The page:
One-way valves in the veins should always allow blood to flow toward the heart. If the valves fail, the blood flow is disrupted and can pool rather than move smoothly on. This build-up of blood causes a consequent dilation of the vessels.4
As with any other organ, a disruption in blood flow can eventually lead to a lack of, or reduction in, function.
Varicoceles are most likely to arise during puberty and they rarely develop in men over 40. The left testicle is most likely to be affected; however, even if only one side contains a varicocele, both testicles' sperm production can be impacted.
There are no particular risk factors known for varicoceles, but being overweight may reduce the risk while being taller appears to increase the risk.
Some believe that once a man has fathered a child, he is immune to the infertility aspect of varicoceles; this does not appear to be the case.5
Diagnosis of varicoceles
Often, a physical exam is enough to diagnose a varicocele.
In general, a physical exam will be adequate to diagnose a varicocele. The doctor will palpate the region and if the growth is large enough, will be able to feel a soft "bag of worms."1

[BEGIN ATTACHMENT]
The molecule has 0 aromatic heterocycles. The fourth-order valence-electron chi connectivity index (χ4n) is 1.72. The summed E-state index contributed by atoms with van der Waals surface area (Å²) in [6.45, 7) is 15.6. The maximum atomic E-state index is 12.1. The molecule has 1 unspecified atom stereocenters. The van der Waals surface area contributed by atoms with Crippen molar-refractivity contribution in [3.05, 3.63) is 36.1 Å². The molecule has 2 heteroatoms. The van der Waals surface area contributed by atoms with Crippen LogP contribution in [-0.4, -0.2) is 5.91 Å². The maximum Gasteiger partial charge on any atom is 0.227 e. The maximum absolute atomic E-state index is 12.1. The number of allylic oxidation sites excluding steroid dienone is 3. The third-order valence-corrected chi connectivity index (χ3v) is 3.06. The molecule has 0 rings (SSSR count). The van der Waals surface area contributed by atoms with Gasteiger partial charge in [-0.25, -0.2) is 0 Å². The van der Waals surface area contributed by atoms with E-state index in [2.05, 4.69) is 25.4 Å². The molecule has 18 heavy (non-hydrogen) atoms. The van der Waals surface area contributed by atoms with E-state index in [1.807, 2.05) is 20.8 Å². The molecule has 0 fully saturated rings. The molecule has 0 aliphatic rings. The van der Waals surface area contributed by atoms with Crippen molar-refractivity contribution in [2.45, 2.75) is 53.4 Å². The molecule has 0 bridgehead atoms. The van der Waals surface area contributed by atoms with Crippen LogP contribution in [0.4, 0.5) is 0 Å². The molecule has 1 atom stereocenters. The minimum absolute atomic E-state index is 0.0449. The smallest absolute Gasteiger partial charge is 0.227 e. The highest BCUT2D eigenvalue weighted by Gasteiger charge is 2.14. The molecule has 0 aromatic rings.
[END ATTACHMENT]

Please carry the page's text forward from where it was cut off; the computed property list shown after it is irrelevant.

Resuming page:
If the varicocele is smaller or the test is inconclusive, the doctor may carry out a scrotal ultrasound. This technique uses high-frequency sounds to build an accurate image of the area being scanned.
An ultrasound will also help to rule out any other potential causes of the varicocele, like a tumor on or near the spermatic vein.
Treatment of varicoceles
Unless the varicocele is causing infertility or pain, it will pass without intervention in most cases. If it is causing other issues, surgery may be considered, especially if the individual is embarking on any type of fertility treatment.
Varicocele repair involves sealing off the affected vein in order to reroute the blood through other healthier vessels - a bypass of sorts.
There are three potential surgical options:
- Open surgery: this operation is the most common and successful of the three. It can be carried out under either local or general anesthetic. Typically, the surgeon will access the area through the groin but sometimes may enter through the abdomen or upper thigh. The use of ultrasound and a surgical microscope has made this procedure incredibly safe. Post-surgical pain is generally minimal, and a return to normal activities is swift
- Laparoscopic surgery: the surgeon makes a small incision in the abdomen and passes through a tiny surgical instrument
- Percutaneous embolization: a radiologist inserts a tube into the body via the neck or groin. Instruments can then be passed through the tube. By releasing coils or chemicals, the surgeon scars the offending vein in order to block it entirely.
The above surgical procedures are relatively safe but, as with any surgery, there are some risks. These risks include:
- Artery damage
- Further testicular atrophy
- Pain in the abdomen6
- Bruising or swelling of the area
- Buildup of fluids around the operated area.
Although a varicocele is not typically of medical concern, any change in shape, size or consistency in the genital region should be addressed by a medical professional.